Last month, the Coalition teamed up with Bob Christensen, coordinator for the People Place Program and Mike Skinner, a sustainable economic development specialist from Bainbridge Graduate Institute in Seattle to spend a week in Sitka checking out the happenings at Southeast Conference’s Annual Meeting and meeting with members of the community working firsthand on informed resource management and sustainable development issues.
We first met with Lisa Sadleir-Hart, Board President of the Sitka Local Foods Network. She gave us a brief history of the organization, born of a community need for access to more nutritious, locally produced foods. Sitka Local Foods Network promotes and encourages the use of locally grown, harvested, and produced foods in Sitka and Southeast Alaska (read more about projects and programs of the SLFN here!). Lisa spoke of the organization’s current coordination and operation of the Sitka Farmers Market and the small farm plot they maintain to grow produce for sale at the market, as well as their vision to construct a community greenhouse that would provide multiple services for the community of Sitka.
Lisa spoke of hunger and food justice issues present in the community of Sitka and nationwide, acknowledging that our current food system makes it difficult for many residents to access and afford local commercially caught seafood and nutritious produce. Lisa and the team at the Sitka Local Foods Network are working at the community level to make “the healthy choice the easy choice” when it comes to food, and are striving to build a more locally based food system that can be grown, harvested, and produced right here in Southeast Alaska.
While in Sitka we also met with Jim and Darcy Michener, founders and operators of Alaska Pure Sea Salt Co. Jim and Darcy are Sitka entrepreneurs that have been working hard over the past 8 years to build a small business making and marketing hand made sea salt from the Gulf of Alaska. Jim and Darcy are inspiring models for small business development in rural Southeast Alaska. They shared with us the story of their journey into this business and what challenges and roadblocks they met along the way. Their passion and enthusiasm for the product they’ve created have helped motivate them through obstacles and tough times. Their recipe for pursuing entrepreneurship in rural Southeast: Work hard, persevere, and stay motivated. Ambition and drive are key elements that have gotten Jim and Darcy’s business off the ground. The Michener’s envision growing Alaska Pure Sea Salt Co. into a business that helps build the community; providing local jobs and one day operating in a net zero energy facility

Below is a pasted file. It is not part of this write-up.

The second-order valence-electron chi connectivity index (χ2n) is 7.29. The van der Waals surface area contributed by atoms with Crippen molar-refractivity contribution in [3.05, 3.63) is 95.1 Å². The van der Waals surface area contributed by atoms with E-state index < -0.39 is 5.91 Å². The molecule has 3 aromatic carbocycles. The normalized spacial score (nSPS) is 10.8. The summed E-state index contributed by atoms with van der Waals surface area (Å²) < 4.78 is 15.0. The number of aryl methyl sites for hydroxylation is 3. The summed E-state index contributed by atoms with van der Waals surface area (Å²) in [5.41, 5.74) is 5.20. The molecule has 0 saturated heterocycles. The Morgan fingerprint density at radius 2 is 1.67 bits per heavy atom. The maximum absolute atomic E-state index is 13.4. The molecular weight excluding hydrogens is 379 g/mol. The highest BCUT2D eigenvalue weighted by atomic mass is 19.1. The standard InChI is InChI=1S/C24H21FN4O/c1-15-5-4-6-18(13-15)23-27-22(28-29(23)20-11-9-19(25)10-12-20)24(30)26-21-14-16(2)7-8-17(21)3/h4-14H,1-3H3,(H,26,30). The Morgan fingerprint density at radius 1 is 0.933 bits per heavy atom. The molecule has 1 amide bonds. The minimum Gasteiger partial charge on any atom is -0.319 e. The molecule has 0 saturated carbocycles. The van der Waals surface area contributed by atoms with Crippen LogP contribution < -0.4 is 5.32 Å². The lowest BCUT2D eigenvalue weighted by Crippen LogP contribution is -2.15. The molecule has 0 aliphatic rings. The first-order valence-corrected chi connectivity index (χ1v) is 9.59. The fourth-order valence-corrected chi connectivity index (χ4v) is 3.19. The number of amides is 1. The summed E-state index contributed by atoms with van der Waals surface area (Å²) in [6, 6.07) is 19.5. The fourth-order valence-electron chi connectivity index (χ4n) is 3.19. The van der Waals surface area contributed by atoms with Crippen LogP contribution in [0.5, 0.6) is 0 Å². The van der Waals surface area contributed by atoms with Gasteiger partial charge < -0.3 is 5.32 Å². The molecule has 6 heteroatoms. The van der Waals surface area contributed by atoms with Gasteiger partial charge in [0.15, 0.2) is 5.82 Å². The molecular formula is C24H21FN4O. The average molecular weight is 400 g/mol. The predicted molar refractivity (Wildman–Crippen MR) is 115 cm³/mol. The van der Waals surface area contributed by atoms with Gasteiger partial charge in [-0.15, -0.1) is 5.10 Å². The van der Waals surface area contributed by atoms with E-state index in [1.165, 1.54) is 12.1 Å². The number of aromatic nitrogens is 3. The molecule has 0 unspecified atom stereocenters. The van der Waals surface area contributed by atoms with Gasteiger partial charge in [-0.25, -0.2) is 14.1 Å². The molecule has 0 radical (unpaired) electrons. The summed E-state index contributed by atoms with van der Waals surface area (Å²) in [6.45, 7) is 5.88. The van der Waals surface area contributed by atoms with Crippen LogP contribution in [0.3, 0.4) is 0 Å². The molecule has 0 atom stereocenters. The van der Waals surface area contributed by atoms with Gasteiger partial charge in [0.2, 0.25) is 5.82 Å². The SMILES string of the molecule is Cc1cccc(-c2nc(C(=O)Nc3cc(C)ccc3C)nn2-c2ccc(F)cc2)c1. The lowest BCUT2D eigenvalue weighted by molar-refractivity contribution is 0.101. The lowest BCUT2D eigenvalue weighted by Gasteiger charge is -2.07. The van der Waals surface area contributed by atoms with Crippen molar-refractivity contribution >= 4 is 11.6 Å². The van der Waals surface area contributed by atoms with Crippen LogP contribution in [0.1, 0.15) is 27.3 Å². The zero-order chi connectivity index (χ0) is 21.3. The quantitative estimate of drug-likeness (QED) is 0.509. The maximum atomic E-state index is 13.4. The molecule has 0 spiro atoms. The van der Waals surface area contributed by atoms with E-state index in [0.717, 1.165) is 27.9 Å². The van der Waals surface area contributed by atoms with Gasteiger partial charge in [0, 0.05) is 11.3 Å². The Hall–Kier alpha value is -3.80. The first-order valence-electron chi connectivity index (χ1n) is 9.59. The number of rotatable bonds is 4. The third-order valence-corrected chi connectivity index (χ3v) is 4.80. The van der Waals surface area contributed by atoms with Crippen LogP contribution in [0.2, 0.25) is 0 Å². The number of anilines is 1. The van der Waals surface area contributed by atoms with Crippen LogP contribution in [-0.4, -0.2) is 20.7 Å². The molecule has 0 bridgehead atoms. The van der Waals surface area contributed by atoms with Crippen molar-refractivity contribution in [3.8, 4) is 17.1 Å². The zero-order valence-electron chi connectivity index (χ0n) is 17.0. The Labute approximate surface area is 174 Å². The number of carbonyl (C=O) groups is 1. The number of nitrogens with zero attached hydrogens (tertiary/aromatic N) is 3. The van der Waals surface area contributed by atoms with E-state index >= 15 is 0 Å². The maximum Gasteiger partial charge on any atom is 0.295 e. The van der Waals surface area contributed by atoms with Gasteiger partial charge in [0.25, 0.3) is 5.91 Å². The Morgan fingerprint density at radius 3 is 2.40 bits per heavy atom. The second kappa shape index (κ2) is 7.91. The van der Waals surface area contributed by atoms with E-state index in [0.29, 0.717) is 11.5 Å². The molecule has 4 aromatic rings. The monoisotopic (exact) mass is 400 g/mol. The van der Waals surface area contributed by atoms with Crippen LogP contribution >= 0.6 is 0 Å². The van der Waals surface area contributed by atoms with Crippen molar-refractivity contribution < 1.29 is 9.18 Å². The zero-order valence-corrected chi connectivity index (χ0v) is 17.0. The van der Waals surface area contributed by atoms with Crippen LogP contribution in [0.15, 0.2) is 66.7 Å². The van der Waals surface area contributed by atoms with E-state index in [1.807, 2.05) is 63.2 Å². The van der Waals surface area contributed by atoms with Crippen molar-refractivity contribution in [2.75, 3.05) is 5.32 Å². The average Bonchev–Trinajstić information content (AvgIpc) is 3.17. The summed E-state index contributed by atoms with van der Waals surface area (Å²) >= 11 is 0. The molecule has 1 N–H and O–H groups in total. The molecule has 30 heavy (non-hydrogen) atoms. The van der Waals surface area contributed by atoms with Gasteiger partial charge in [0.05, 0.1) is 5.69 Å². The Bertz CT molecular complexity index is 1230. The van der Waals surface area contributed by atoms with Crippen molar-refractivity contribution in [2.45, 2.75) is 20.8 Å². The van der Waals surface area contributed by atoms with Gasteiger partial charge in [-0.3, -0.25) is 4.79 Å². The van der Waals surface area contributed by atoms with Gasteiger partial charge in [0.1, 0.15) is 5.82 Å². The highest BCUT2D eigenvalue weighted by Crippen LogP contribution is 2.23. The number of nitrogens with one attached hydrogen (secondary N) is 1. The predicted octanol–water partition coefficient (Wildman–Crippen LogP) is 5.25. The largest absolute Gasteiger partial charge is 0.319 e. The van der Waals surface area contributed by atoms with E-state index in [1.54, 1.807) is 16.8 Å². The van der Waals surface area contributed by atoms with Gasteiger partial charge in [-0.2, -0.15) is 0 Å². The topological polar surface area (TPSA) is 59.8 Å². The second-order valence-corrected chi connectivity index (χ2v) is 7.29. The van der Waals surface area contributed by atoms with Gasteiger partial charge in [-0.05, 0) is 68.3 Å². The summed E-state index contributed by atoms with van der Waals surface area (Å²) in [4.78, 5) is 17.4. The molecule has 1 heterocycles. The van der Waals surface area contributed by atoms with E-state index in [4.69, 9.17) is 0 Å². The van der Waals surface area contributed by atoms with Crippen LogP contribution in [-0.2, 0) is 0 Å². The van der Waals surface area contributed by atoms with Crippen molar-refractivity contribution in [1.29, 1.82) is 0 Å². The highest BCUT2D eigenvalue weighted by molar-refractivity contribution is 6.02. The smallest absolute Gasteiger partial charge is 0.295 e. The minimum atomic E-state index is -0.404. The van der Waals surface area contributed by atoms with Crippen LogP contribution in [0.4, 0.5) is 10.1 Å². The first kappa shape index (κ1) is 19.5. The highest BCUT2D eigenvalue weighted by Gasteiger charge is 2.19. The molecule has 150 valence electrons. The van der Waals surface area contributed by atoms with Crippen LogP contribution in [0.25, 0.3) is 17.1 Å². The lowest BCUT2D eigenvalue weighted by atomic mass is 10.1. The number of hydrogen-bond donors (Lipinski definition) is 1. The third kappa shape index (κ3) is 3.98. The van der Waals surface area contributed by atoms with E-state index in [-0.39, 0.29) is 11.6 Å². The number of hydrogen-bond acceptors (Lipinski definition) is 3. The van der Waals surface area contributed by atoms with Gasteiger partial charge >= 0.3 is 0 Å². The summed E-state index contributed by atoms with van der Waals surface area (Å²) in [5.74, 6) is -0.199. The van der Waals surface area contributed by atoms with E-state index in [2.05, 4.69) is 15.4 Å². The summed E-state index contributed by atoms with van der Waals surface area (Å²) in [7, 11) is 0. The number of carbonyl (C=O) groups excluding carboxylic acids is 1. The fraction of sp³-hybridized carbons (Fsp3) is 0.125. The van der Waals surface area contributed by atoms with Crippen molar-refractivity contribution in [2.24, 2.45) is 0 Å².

We made a visit to the Sheldon Jackson campus, where the Sitka Fine Arts Camp has breathed new life into a community facility that residents may have once viewed as a symbol of economic defeat in Sitka. We met with Roger Schmidt, Executive Director at Sitka Fine Arts Camp, who shared the story of how, since obtaining the closed-down campus in 2011, Sitka Fine Arts Camp has set to work revitalizing the site and using “creative place making”; utilizing art, culture, and creativity to re-invigorate the community of Sitka.
As part of the Sheldon Jackson campus revitalization, Sitka Conservation Society has teamed up with Sitka Fine Arts Camp to model the use of local young growth timber as a functional building material in the remodel of the campus’ Allen Auditorium. SCS-sponsored high school students working with a licensed builder and mentor use locally harvested red alder processed by a local mill as molding and wainscoting in the renovated building to showcase this viable, sustainable timber product.
As one of Southeast Alaska’s larger communities, Sitka has a larger population than most small Southeast towns. Many of Sitka’s residents have found it increasingly difficult to find available affordable housing in their community. This lack of housing makes it difficult for newcomers, young families, and young adults raised in Sitka to stay and make a home here. Randy Hughey, retired local high school teacher, recognizes this issue and is working to address the need for affordable housing in Sitka. Randy is the Vice President of the Board of the Sitka Community Development Corporation, and has proposed an idea to bring accessible, affordable housing to his community.
Randy envisions constructing a handful of well-built, modest sized, comfortable and efficient houses on a plot of land as part of a community land trust (CLT) that would be available to community members that fall below 80% of the area’s median household income. As part of a CLT, residents can purchase one of these homes and lease the plot of land from the operating organization. Part of the CLT lease would contain a resale provision which ensures that if the owner sells the house, it goes to another low or moderate income person. This model ensures that the homes continue to remain affordable and available to residents within this income range.
Learn more about Community Land Trusts at the National Community Land Trust Network.
SAWC would like to thank all of the individuals who took time out of their busy lives to meet with us and share their story. We would also like to thank Marjorie Hennessey for hosting us and coordinating these meetings to provide our team with a snapshot of the challenges, issues, opportunities, and actions underway in Sitka as community members work hard to make their home resilient and sustainable.